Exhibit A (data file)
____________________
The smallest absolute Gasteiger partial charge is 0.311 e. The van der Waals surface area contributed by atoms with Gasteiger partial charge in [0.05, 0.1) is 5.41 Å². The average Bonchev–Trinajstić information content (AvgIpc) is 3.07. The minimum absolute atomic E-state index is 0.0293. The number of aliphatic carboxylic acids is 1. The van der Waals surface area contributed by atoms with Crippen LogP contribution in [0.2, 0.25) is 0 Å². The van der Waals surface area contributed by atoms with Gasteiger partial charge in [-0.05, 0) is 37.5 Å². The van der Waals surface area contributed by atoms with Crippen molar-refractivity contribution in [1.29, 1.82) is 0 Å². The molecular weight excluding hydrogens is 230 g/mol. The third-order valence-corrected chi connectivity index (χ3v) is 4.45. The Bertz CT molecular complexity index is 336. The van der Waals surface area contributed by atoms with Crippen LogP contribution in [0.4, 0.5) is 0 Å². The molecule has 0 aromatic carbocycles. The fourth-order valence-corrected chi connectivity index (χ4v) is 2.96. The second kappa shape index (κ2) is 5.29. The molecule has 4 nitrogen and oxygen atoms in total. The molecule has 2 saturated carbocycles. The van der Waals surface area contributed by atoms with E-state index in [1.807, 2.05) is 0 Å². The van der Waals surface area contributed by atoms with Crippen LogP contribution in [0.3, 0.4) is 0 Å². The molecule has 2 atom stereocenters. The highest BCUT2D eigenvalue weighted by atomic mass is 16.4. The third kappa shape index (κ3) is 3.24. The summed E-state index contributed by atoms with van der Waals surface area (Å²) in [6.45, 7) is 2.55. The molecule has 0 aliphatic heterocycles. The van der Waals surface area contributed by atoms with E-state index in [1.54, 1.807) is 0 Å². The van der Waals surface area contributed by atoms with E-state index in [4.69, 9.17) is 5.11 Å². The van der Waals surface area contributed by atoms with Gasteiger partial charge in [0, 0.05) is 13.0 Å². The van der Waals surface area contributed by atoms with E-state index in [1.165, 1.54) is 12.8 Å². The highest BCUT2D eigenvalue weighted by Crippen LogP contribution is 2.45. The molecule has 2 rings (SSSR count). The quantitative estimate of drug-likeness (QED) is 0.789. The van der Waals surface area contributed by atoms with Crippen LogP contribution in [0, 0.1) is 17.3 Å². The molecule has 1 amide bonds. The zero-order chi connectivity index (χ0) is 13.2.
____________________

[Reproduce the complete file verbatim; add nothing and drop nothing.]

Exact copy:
The smallest absolute Gasteiger partial charge is 0.311 e. The van der Waals surface area contributed by atoms with Gasteiger partial charge in [0.05, 0.1) is 5.41 Å². The average Bonchev–Trinajstić information content (AvgIpc) is 3.07. The minimum absolute atomic E-state index is 0.0293. The number of aliphatic carboxylic acids is 1. The van der Waals surface area contributed by atoms with Crippen LogP contribution in [0.2, 0.25) is 0 Å². The van der Waals surface area contributed by atoms with Gasteiger partial charge in [-0.05, 0) is 37.5 Å². The van der Waals surface area contributed by atoms with Crippen molar-refractivity contribution in [1.29, 1.82) is 0 Å². The molecular weight excluding hydrogens is 230 g/mol. The third-order valence-corrected chi connectivity index (χ3v) is 4.45. The Bertz CT molecular complexity index is 336. The van der Waals surface area contributed by atoms with Crippen LogP contribution in [0.4, 0.5) is 0 Å². The molecule has 0 aromatic carbocycles. The fourth-order valence-corrected chi connectivity index (χ4v) is 2.96. The second kappa shape index (κ2) is 5.29. The molecule has 4 nitrogen and oxygen atoms in total. The molecule has 2 saturated carbocycles. The van der Waals surface area contributed by atoms with E-state index in [1.807, 2.05) is 0 Å². The van der Waals surface area contributed by atoms with Crippen LogP contribution in [0.3, 0.4) is 0 Å². The molecule has 2 atom stereocenters. The highest BCUT2D eigenvalue weighted by atomic mass is 16.4. The third kappa shape index (κ3) is 3.24. The summed E-state index contributed by atoms with van der Waals surface area (Å²) in [6.45, 7) is 2.55. The molecule has 0 aliphatic heterocycles. The van der Waals surface area contributed by atoms with E-state index in [1.54, 1.807) is 0 Å². The van der Waals surface area contributed by atoms with E-state index in [4.69, 9.17) is 5.11 Å². The van der Waals surface area contributed by atoms with Gasteiger partial charge in [0, 0.05) is 13.0 Å². The van der Waals surface area contributed by atoms with E-state index in [1.165, 1.54) is 12.8 Å². The highest BCUT2D eigenvalue weighted by Crippen LogP contribution is 2.45. The molecule has 2 rings (SSSR count). The quantitative estimate of drug-likeness (QED) is 0.789. The van der Waals surface area contributed by atoms with Crippen LogP contribution in [0, 0.1) is 17.3 Å². The molecule has 1 amide bonds. The zero-order chi connectivity index (χ0) is 13.2.